Are marks in NEET inversely proportional to success as a doctor?

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NEET-The National Eligibility cum entrance test, a 3 hour exam, was taken by 21 lakh applicants in 2023 and the count continues to increase every passing year. It is conducted on a fixed date ,at a fixed time all over the country only once a year. The stakes are high and the competition is cutthroat as the number of seats available is disproportionately less as compared to the number of applicants. The ultimate goal is to get that government seat, which amounts to a throne of gold for lakhs of aspirants who dream to wear a white coat and hang a stethoscope around their neck.

But the exam is unforgiving, it does not care whether you’re a medicine enthusiast nor does it care if you’re particularly unwell that day. it doesn’t matter if you’ve spent 6 years or even just 6 months in preparing for the exam, but it is those 180 minutes which can make or break your future. One slight error could perhaps cost you your dream college or a second of getting distracted might perhaps force  you to take a drop year, which is another dreadful and tedious journey in itself. But yes many do crack the exam and get into their preferred colleges , but does this mean they’re going to be the best doctors out there? Only time will tell.

NEET does mimic the high pressure environment that a doctor might face during her/his daily practice and it also assesses the ability to remain calm during stressful situations. Moreover, the exam is successful in testing the basic knowledge that one should be thorough with before entering medical school. Good performance in NEET will help you get into one of the top colleges where you will have the opportunity to familiarize yourself with the latest technology and interventions out there. The better the college , the better will be the crowd and this will keep you motivated to study as well as indulge in extracurricular activities. Also, studying in a government college ensures that you get enough patient exposure and learn about various diseases and their presentations.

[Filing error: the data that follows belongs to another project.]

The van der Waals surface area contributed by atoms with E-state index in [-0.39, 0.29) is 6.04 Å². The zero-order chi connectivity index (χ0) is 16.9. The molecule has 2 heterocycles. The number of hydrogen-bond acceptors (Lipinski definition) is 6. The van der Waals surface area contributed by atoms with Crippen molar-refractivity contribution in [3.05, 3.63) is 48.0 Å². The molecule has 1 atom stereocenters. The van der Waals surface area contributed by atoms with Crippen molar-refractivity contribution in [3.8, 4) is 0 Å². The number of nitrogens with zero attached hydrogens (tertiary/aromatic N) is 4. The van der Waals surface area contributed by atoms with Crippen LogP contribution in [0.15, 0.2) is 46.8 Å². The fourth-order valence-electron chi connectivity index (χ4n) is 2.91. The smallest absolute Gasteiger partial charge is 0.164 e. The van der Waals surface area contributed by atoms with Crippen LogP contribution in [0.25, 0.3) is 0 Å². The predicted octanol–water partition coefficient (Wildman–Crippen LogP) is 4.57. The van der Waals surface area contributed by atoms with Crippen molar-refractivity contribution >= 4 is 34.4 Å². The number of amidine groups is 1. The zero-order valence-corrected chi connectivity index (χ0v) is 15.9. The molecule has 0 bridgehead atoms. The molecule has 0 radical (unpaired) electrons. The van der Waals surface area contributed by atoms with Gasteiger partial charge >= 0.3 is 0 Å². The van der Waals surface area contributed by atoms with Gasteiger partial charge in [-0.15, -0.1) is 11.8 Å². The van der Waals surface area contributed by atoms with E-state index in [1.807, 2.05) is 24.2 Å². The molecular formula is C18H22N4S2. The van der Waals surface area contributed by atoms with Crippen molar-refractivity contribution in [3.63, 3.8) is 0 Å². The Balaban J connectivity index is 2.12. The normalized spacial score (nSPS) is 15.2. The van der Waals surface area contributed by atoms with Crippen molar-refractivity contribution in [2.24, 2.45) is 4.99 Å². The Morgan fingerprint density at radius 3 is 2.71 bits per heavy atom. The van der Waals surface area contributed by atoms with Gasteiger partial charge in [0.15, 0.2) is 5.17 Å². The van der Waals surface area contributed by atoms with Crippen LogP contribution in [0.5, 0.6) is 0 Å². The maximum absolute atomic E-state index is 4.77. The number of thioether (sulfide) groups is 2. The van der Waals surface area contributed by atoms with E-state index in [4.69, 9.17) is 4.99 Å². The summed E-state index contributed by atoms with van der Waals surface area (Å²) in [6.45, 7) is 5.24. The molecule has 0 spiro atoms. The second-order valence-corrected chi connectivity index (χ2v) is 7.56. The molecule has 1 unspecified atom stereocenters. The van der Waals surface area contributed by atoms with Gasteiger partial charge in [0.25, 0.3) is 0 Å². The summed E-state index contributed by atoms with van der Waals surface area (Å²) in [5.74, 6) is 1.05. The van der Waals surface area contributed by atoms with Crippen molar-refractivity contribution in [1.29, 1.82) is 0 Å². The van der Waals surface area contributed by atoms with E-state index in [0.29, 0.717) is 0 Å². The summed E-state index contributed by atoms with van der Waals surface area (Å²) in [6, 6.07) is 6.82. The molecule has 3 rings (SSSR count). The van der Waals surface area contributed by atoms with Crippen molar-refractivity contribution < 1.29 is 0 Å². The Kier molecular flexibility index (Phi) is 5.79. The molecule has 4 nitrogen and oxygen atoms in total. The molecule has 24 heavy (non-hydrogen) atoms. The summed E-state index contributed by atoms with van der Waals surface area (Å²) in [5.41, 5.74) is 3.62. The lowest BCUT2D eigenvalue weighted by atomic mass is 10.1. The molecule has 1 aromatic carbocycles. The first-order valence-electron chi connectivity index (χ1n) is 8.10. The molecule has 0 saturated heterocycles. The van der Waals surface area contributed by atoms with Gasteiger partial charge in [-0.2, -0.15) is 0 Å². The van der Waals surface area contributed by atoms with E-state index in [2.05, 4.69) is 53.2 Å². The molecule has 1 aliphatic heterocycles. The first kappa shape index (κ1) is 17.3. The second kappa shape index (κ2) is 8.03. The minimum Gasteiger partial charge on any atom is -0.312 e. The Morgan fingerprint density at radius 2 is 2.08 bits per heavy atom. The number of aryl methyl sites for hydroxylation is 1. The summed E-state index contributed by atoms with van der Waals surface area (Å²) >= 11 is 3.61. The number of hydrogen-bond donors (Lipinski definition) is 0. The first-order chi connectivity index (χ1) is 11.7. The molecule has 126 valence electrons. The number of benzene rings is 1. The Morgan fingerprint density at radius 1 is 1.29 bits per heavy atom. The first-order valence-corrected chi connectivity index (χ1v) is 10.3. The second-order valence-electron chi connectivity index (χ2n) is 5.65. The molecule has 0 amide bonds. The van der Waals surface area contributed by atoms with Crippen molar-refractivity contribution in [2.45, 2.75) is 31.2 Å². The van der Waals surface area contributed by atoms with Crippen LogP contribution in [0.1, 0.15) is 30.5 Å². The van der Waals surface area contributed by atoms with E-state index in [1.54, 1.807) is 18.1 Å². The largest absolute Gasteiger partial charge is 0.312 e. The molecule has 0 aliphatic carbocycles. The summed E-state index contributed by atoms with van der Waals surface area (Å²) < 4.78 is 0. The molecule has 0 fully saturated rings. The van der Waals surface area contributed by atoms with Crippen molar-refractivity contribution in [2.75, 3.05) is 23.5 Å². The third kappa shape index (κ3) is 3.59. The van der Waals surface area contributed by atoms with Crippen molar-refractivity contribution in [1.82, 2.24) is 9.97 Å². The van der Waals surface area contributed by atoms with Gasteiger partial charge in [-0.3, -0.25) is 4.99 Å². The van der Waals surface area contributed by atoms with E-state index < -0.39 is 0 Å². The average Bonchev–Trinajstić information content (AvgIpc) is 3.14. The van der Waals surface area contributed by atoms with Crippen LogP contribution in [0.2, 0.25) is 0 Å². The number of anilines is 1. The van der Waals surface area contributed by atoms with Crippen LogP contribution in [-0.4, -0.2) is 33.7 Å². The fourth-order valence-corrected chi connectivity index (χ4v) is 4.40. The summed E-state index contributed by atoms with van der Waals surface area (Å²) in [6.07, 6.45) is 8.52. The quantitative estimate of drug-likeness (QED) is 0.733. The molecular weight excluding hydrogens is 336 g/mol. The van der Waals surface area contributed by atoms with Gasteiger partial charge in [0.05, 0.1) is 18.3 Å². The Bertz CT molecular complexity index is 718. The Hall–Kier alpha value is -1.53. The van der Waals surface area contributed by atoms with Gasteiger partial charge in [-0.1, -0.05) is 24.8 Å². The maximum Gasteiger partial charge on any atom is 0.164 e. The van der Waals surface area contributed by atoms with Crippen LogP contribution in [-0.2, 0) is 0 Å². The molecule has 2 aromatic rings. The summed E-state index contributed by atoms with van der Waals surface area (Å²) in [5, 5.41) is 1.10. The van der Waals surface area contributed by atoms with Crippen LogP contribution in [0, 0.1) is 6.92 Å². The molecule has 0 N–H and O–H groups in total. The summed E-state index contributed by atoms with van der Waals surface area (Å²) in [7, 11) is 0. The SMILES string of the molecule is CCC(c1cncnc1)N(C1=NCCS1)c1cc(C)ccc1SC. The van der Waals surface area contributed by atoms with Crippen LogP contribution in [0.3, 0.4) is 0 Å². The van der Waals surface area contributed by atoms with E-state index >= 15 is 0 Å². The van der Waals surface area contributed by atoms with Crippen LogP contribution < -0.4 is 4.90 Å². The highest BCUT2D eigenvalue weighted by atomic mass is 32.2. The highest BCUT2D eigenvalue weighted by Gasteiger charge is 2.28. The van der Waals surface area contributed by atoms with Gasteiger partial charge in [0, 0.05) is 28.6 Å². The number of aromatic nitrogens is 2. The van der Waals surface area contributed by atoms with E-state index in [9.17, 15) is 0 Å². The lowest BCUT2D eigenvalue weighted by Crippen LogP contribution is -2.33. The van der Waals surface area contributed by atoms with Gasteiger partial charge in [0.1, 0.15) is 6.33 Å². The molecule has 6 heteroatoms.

On the other hand, the exam doesn’t test your empathy nor does it test communication skills which are in fact one of the most important traits of a good doctor, especially in the current climate. Furthermore, with cheating becoming rampant in examinations, the future of ethics in clinical practice seems to be unfathomable. But these are traits that can be learnt or unlearnt by making a conscious effort.

The objective and somewhat robotic pattern of the exam hides the diversity of the type of applicants giving the exam and thus we cannot use it to categorize individuals into good or bad budding doctors. Some are fortunate enough to have the means and time to prepare for the exam who eventually do well because of the intense training and spoon feeding provided by a vast collection of expensive coaching institutes . On the other hand, some work day and night just to make ends meet and along with that they need to work extra hard just to make some time for self study, making it hard for them to succeed despite their longing to become a doctor.

Becoming a good doctor takes years of practice and experience and cannot be predicted by a mere 3 hour MCQ exam. However, one shouldn’t underestimate the importance of doing well in examinations, whether it be NEET or any subjective examinations that we are required to give in medical colleges, as their importance lies in the fact that these examinations test our discipline, sincerity and interest in the field as well as clinical knowledge without which we’ll just be the quacks next door.

In conclusion, I feel that it is bizarre to think that a mere 3 hour exam tests your potential of becoming either a good or bad doctor. Success as a doctor is not dependent on your scores in NEET, but depends on the reason why you’re giving that exam. If you’re giving it to solely add a prefix to your name or earn money, then your future as a good doctor seems to be doubtful. On the other hand, if one wishes to genuinely help a fellow human being and relieve them of their pain and infirmity, neither a low nor a high score would matter eventually. The NEET exam is merely a tool to filter out competent students and their future as a good doctor lies in their own hands.


 

 

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About the author

I am an MBBS student at North DMC medical college & HRH ,Delhi. I am a passionate quizzer and a fan of Dr. House. Writing and travelling is something I wish to do more often.

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